- 2h 48m
When a young man from a small town decides to make it big in a city, he faces several challenges.When a young man from a small town decides to make it big in a city, he faces several challenges.When a young man from a small town decides to make it big in a city, he faces several challenges.
Raj Kapoor makes a fantastic job in terms of acting and directing. As a director, he pays attention to details and makes sure all the required elements of the film are done realistically. As an actor, he delivers a terrific performance. His comic timing is top-notch, his pain is well evident, and he makes his character's transformation from a simple funny guy to a sophisticated gambler to a serious and unhappy businessman brilliantly. Nargis, as his beloved Vidya, is just splendid. She is presented as the epitome of goodness, Indian female beauty, purity and modesty. She was a superb actress by every possible standard of judgement, and in this film, too, she is incredibly graceful, natural and believable. Note the scene when Vidya visits the casino along with Raj and is later publicly humiliated by Nadira's Maya. She starts crying quietly and ashamedly, while Raj looks at her, unable to say a word. It's a wonderful scene, brilliantly acted and executed. It goes without saying that Kapoor and Nargis had the most powerful on-screen chemistry of their time.
The movie includes a host of great character actors enacting their parts with conviction. The glorious Lalita Pawar stands out as Gangamai, a lovable woman who is a mother figure to the entire street and to Raj in particular. Pawar exudes a warmth that makes it easy to understand why she is so loved by the people in the movie, and her interaction with Raj is very well portrayed. This is one of the famous roles of Nadira, and she really does a good job as Maya, the total opposite of Vidya (also in their symbolic names). Her vicious expressions, sharp line delivery and the way she stylishly smoke her cigarettes in a holder, created the ultimate vamp of the times, reminiscent of the many characters played by Bette Davis. Nemo is also very well cast as Sonachand Dharmanand. Hari Shivdasani is excellent as Vidya's father.
I liked the realistic portrayal of life in urban Bombay of the 50s. Kapoor conveys the irony of the big city very well. Street beggars appear to have more knowledge in life than the so-called elite people; people sell more than they buy in order to survive the next couple of days, even if it means they have to cede their most precious assets; street dwellers feel they own these very streets just because that's where they sleep, and everyone is in search of money, because money runs the world. That's where Raj is thrown. He needs money but he can't find a job despite having an academic degree. This forces him to steal and lie, compromising his core values. But if you do it, you are a swindler and get branded "420" by the so-called reputable citizens, most of whom are mere phonies and are the real thieves of society, who try to turn the poor people into scapegoats so that they can hide their own crimes. A paradox that is both funny and sad, because it's real.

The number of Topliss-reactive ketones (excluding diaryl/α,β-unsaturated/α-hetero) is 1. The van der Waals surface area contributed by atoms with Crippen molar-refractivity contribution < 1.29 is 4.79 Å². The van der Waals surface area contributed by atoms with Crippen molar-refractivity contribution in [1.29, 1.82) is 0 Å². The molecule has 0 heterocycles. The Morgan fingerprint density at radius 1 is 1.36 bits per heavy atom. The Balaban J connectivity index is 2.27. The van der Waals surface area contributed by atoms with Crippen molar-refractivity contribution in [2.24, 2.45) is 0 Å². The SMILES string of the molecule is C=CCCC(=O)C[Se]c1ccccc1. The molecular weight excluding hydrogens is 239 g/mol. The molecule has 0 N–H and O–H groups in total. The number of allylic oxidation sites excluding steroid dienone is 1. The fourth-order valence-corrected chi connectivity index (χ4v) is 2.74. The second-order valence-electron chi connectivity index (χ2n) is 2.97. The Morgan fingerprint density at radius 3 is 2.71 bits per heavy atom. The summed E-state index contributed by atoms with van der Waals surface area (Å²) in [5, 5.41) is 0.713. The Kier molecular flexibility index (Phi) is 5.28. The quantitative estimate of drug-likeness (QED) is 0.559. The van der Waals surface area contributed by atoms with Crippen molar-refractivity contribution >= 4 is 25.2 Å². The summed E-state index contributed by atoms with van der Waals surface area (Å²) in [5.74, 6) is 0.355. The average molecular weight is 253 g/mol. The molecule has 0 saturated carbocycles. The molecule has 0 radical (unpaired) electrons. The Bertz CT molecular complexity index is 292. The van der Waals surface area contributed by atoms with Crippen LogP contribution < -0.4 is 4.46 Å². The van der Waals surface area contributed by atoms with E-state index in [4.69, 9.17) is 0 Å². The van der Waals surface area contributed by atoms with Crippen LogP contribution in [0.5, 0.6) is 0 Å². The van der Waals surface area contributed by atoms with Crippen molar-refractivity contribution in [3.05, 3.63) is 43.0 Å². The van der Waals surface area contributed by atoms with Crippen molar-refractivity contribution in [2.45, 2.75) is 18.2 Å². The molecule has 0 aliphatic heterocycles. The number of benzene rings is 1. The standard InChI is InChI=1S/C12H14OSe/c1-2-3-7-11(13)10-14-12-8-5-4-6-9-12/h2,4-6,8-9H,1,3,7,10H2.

The film's soundtrack, composed by Shankar-Jaikishan, is considered to be an all-time classic, and rightfully so. Apart from the movie's signature song "Mere Joota Hai Japani", my favourite numbers are "Pyar Hua Ikrar Hua" and "Ramaiya Vastavaiya" which are not only melodious and memorable but also very beautifully pictured in the film, efficiently representing the contradictory moods and states of mind of the lead pair. The former shows their dreams and hopes of forming a happy family life together, and the latter presents their sadness and loneliness on parted ways, while in the backdrop the street people are singing and dancing, still holding hope for a better day. I cannot forget the heartbreaking moment showing Nargis's Vidya sitting serenely and teary-eyed on her home's pavement, softly singing the poignant lines of the song. At the same time it shows Kapoor's pain of losing his own self upon seeing his old friends, yearning to come back to his previous, poor but happy life.
That was Kapoor's way of perceiving the art of cinema and life in general, I believe. Through this movie and his character he shows us that laughing at yourself, making fun of common social diseases, switching masks from sad to happy and vice versa in order to see this crazy world from a clearer perspective, is the best way to go. That's one of the aspects that make this film so thoroughly fascinating and entertaining, and apart from its socially relevant message, it has a wide range of emotions and memorable moments which make it the classic that it is. The ending is fantastic, ultimately showing us that it actually is possible to live a decent life and not lose yourself, and more than anything, change the world. "Shree 420" has it all, superb comedy, powerful drama, charming romance, great music. It is full of hope, love and optimism, and can be easily described as not only one of Raj Kapoor's best, but also one of Indian cinema's finest.
- Aug 13, 2009